The song-and-dance to obtain and install the hotfix was excessively complex.
November 24, 2009 8:47 AM:
When the Configuration Wizard attempts to install sample data in step 8, it throws an "Unrecognized attribute 'allowInsecureTransport'" exception. There is a long thread about this issue in the SharePoint Developer forum: Error during SP2010 configure - Failed to create sample data (http://social.msdn.microsoft.com/Forums/en-US/sharepoint2010general/thread/f239de4a-488e-47e1-8f1e-b382fd4668fa).
The upshot is that you must install the following hotfix: http://go.microsoft.com/fwlink/?LinkID=166231 per Paul Andrews' post. This hotfix is for Windows Server 2008 R2 and Windows 7.
After applying the above hotfix, the Configuration Wizard finally completed.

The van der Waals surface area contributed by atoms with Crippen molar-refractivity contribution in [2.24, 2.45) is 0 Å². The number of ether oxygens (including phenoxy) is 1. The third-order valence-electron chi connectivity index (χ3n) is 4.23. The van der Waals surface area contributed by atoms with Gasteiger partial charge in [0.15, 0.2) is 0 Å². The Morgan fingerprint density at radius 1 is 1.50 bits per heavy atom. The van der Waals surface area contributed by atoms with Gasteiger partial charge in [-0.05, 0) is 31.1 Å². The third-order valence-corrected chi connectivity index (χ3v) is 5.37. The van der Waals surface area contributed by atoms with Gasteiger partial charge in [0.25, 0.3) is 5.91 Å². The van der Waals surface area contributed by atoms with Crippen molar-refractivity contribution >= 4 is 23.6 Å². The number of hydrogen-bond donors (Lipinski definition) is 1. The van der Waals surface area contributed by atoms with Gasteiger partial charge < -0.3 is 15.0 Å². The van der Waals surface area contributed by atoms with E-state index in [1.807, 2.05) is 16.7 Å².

Paul also notes that WCF HTTP Activation and WCF non-HTTP Activation must be enabled with the script or manually in the Windows Features applet. Another post mentions that the screen captures don't show WCF non-HTTP Activation selected.
This is the update on the the Microsoft® Office 2010 products for Corporate Customers page reproduced above.
Note: Step 4 of Setting Up the Development Environment for SharePoint Server’s Step 3: Install SharePoint 2010 states:
If any errors occur in the installation, review the log file. To find the log file, open a Command Prompt window, and type the following commands. The log file will be displayed at the end of the directory listing.
dir /od *.log
There were no *.log files that I could find in the specified folder; only a collection of *.tmp files. Clicking the link on the Configuration Wizard’s last dialog correctly displayed the log file(s).
Conclusion: There are so many inconsistencies and outright errors in the SharePoint 2010 beta setup instructions that many potential testers will abandon their attempt to test Access’s new Web Database Features.